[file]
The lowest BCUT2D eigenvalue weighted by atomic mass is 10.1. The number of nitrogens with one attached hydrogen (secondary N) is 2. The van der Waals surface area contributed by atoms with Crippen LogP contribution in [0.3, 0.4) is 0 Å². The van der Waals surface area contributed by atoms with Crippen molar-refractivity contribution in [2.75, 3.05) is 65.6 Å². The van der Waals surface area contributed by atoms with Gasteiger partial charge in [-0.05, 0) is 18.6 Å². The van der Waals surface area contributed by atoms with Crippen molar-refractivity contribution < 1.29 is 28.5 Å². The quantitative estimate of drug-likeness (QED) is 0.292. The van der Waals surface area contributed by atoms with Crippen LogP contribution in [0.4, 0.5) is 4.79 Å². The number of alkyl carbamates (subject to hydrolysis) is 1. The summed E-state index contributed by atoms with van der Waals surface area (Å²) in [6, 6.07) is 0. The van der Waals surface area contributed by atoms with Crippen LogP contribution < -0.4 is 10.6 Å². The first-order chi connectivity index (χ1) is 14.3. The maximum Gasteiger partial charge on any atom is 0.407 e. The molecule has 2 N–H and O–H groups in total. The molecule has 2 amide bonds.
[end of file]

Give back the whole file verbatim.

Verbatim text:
The lowest BCUT2D eigenvalue weighted by atomic mass is 10.1. The number of nitrogens with one attached hydrogen (secondary N) is 2. The van der Waals surface area contributed by atoms with Crippen LogP contribution in [0.3, 0.4) is 0 Å². The van der Waals surface area contributed by atoms with Crippen molar-refractivity contribution in [2.75, 3.05) is 65.6 Å². The van der Waals surface area contributed by atoms with Gasteiger partial charge in [-0.05, 0) is 18.6 Å². The van der Waals surface area contributed by atoms with Crippen molar-refractivity contribution < 1.29 is 28.5 Å². The quantitative estimate of drug-likeness (QED) is 0.292. The van der Waals surface area contributed by atoms with Crippen LogP contribution in [0.4, 0.5) is 4.79 Å². The number of alkyl carbamates (subject to hydrolysis) is 1. The summed E-state index contributed by atoms with van der Waals surface area (Å²) in [6, 6.07) is 0. The van der Waals surface area contributed by atoms with Crippen LogP contribution < -0.4 is 10.6 Å². The first-order chi connectivity index (χ1) is 14.3. The maximum Gasteiger partial charge on any atom is 0.407 e. The molecule has 2 N–H and O–H groups in total. The molecule has 2 amide bonds.